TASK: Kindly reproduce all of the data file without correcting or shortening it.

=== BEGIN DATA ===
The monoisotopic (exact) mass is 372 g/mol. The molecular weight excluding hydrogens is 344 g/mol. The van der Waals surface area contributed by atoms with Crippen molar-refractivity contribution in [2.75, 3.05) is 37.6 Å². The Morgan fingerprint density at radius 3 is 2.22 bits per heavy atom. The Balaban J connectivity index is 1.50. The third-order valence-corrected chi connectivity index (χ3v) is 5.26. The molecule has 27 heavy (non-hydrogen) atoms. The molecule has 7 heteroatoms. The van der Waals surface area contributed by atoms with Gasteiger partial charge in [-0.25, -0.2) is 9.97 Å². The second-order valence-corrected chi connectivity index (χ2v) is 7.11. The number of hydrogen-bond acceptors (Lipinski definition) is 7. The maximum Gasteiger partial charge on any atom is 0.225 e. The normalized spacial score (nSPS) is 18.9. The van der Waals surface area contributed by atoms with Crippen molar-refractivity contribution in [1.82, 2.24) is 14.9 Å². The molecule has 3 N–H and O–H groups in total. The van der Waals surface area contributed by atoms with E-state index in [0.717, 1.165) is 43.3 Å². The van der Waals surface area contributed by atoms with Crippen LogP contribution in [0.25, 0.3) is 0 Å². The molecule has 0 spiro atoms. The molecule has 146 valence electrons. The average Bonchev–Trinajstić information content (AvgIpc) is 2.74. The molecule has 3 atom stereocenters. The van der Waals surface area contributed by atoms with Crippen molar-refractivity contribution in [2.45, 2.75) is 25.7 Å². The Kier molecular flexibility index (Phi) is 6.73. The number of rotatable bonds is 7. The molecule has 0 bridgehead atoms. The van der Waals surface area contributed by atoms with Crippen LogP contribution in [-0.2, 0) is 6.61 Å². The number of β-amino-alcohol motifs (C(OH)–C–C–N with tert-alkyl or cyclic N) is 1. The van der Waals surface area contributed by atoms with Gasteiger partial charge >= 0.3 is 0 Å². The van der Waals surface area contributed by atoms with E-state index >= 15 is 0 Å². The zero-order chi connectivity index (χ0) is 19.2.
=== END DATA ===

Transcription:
The monoisotopic (exact) mass is 372 g/mol. The molecular weight excluding hydrogens is 344 g/mol. The van der Waals surface area contributed by atoms with Crippen molar-refractivity contribution in [2.75, 3.05) is 37.6 Å². The Morgan fingerprint density at radius 3 is 2.22 bits per heavy atom. The Balaban J connectivity index is 1.50. The third-order valence-corrected chi connectivity index (χ3v) is 5.26. The molecule has 27 heavy (non-hydrogen) atoms. The molecule has 7 heteroatoms. The van der Waals surface area contributed by atoms with Gasteiger partial charge in [-0.25, -0.2) is 9.97 Å². The second-order valence-corrected chi connectivity index (χ2v) is 7.11. The number of hydrogen-bond acceptors (Lipinski definition) is 7. The maximum Gasteiger partial charge on any atom is 0.225 e. The normalized spacial score (nSPS) is 18.9. The van der Waals surface area contributed by atoms with Crippen molar-refractivity contribution in [1.82, 2.24) is 14.9 Å². The molecule has 3 N–H and O–H groups in total. The van der Waals surface area contributed by atoms with E-state index in [0.717, 1.165) is 43.3 Å². The van der Waals surface area contributed by atoms with Crippen LogP contribution in [0.25, 0.3) is 0 Å². The molecule has 0 spiro atoms. The molecule has 146 valence electrons. The average Bonchev–Trinajstić information content (AvgIpc) is 2.74. The molecule has 3 atom stereocenters. The van der Waals surface area contributed by atoms with Crippen molar-refractivity contribution in [2.45, 2.75) is 25.7 Å². The Kier molecular flexibility index (Phi) is 6.73. The number of rotatable bonds is 7. The molecule has 0 bridgehead atoms. The van der Waals surface area contributed by atoms with Crippen LogP contribution in [-0.2, 0) is 6.61 Å². The number of β-amino-alcohol motifs (C(OH)–C–C–N with tert-alkyl or cyclic N) is 1. The van der Waals surface area contributed by atoms with Gasteiger partial charge >= 0.3 is 0 Å². The van der Waals surface area contributed by atoms with E-state index >= 15 is 0 Å². The zero-order chi connectivity index (χ0) is 19.2.